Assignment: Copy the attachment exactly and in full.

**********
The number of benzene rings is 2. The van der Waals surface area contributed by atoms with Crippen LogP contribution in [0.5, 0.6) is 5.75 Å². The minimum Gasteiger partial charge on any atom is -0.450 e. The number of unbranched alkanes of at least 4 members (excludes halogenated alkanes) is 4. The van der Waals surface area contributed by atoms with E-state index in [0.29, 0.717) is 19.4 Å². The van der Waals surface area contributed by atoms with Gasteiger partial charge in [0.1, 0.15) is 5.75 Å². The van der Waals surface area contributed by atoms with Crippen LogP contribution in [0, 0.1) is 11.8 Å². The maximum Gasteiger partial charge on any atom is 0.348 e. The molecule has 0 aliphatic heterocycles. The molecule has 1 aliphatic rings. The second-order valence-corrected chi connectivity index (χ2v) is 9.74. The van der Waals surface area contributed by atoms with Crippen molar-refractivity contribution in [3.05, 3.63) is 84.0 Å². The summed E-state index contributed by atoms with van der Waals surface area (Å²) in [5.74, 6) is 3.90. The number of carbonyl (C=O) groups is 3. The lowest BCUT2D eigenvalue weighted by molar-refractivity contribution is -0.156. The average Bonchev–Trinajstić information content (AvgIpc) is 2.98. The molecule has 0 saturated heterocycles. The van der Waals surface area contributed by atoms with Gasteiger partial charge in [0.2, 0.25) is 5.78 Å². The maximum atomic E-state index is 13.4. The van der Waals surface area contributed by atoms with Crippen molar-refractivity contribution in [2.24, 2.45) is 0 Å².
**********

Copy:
The number of benzene rings is 2. The van der Waals surface area contributed by atoms with Crippen LogP contribution in [0.5, 0.6) is 5.75 Å². The minimum Gasteiger partial charge on any atom is -0.450 e. The number of unbranched alkanes of at least 4 members (excludes halogenated alkanes) is 4. The van der Waals surface area contributed by atoms with E-state index in [0.29, 0.717) is 19.4 Å². The van der Waals surface area contributed by atoms with Gasteiger partial charge in [0.1, 0.15) is 5.75 Å². The van der Waals surface area contributed by atoms with Crippen LogP contribution in [0, 0.1) is 11.8 Å². The maximum Gasteiger partial charge on any atom is 0.348 e. The molecule has 0 aliphatic heterocycles. The molecule has 1 aliphatic rings. The second-order valence-corrected chi connectivity index (χ2v) is 9.74. The van der Waals surface area contributed by atoms with Crippen molar-refractivity contribution in [3.05, 3.63) is 84.0 Å². The summed E-state index contributed by atoms with van der Waals surface area (Å²) in [5.74, 6) is 3.90. The number of carbonyl (C=O) groups is 3. The lowest BCUT2D eigenvalue weighted by molar-refractivity contribution is -0.156. The average Bonchev–Trinajstić information content (AvgIpc) is 2.98. The molecule has 0 saturated heterocycles. The van der Waals surface area contributed by atoms with Gasteiger partial charge in [0.2, 0.25) is 5.78 Å². The maximum atomic E-state index is 13.4. The van der Waals surface area contributed by atoms with Crippen molar-refractivity contribution in [2.24, 2.45) is 0 Å².